MRCA Pushes Back, Fighting for Permit to Build Home in Sycamore Park

MRCA picnic table and trash can at Sycamore Park in April 2018

The Mountains Recreation and Conservation Authority (MRCA) is not taking the planning commission’s “no” for an answer. Back in June, the commission denied a permit extension the MRCA requested to construct a single-family residence on land purchased in the Sycamore Park neighborhood in 2017. On Friday, the authority filed an appeal, stating that the decision was unfair.

On June 18, the Malibu Planning Commission denied a request from the MRCA to extend the deadline on its permit to construct a 4,184-square-foot house, 510-square-foot guest house and 765-square-foot garage on its lot at 6118 Via Escondido, in Sycamore Park.

Residents of the neighborhood have united to try to block the MRCA from plans to open up the neighborhood to visitors, using the residentially-zoned parcel as a trailhead or park. Those residents cited earlier claims made by the MRCA’s representatives that they were purchasing the land—with water bond money—to ensure it would never be developed into housing.

Those residents appeared at the June 18 meeting to question why the MRCA was now fighting for permits to construct a home on the land—a request which the planning commission denied in a unanimous, 5-0, vote.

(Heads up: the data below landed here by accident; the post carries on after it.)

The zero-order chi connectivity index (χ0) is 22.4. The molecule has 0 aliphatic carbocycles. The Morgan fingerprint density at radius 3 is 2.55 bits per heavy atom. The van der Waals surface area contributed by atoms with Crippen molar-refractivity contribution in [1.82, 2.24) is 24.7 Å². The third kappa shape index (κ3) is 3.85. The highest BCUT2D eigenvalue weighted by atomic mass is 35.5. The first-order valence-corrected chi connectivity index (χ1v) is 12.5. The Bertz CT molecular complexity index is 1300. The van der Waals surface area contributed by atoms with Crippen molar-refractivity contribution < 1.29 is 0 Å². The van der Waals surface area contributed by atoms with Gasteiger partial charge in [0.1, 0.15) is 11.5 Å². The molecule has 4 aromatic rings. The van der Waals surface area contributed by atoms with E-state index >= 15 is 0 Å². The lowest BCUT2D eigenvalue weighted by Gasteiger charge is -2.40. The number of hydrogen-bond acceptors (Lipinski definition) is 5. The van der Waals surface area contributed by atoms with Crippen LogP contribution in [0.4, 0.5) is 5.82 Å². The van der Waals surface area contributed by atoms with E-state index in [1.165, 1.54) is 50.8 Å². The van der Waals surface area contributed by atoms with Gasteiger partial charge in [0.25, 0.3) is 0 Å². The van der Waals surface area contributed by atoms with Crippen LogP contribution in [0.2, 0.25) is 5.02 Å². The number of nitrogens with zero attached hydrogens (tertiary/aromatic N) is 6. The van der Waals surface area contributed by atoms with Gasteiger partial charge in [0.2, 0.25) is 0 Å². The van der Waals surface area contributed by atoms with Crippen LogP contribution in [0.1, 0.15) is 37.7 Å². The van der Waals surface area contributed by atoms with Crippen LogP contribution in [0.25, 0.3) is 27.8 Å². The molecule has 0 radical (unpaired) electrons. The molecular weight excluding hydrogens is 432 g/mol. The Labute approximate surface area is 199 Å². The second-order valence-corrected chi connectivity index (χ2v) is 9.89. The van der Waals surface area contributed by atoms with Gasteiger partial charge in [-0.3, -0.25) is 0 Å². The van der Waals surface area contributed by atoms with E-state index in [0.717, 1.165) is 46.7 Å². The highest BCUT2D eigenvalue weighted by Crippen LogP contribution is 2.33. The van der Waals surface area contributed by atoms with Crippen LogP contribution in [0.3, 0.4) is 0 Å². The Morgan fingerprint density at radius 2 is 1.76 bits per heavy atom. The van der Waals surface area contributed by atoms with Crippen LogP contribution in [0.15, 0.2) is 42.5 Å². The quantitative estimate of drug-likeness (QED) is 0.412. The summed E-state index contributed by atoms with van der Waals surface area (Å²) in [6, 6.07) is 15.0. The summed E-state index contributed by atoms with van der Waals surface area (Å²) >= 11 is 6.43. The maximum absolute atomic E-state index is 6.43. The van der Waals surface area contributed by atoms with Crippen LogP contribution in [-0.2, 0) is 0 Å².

According to the MRCA’s appeal, the authority believes “the findings or conditions are not supported by the evidence … and there was a lack of impartial hearing.”

In the appeal documents, the MRCA stated that it could not move forward with its plans because it could not physically reach the property to begin preliminary work, saying “its ability to simply access, visit and inspect the property has been continuously limited due to unpermitted development of a security gate and security guard by neighboring residents in the community.”

Another issue raised by MRCA was regarding the planning commission’s interpretation of a trash can and picnic table, which appeared on the property after Joseph Edmiston of the MRCA began publicizing the plot as a trailhead.

Responding to the planning commission’s finding that the MRCA’s placement of a trash can and picnic table on the property reflects “an elective project redesign that would entirely change the land use from the current entitlement”—in other words, that it appears clear the MRCA was not intending to use the property to construct a home—the authority responded that “in any other situation, the placement of a trash can and picnic table within such a development would clearly fall well within the scope of the existing CDP.”

MRCA representatives also stated the City of Malibu “has demonstrated a clear bias towards the MRCA over the recent months, calling into question its ability to render a fair and impartial hearing on this CDP extension request.”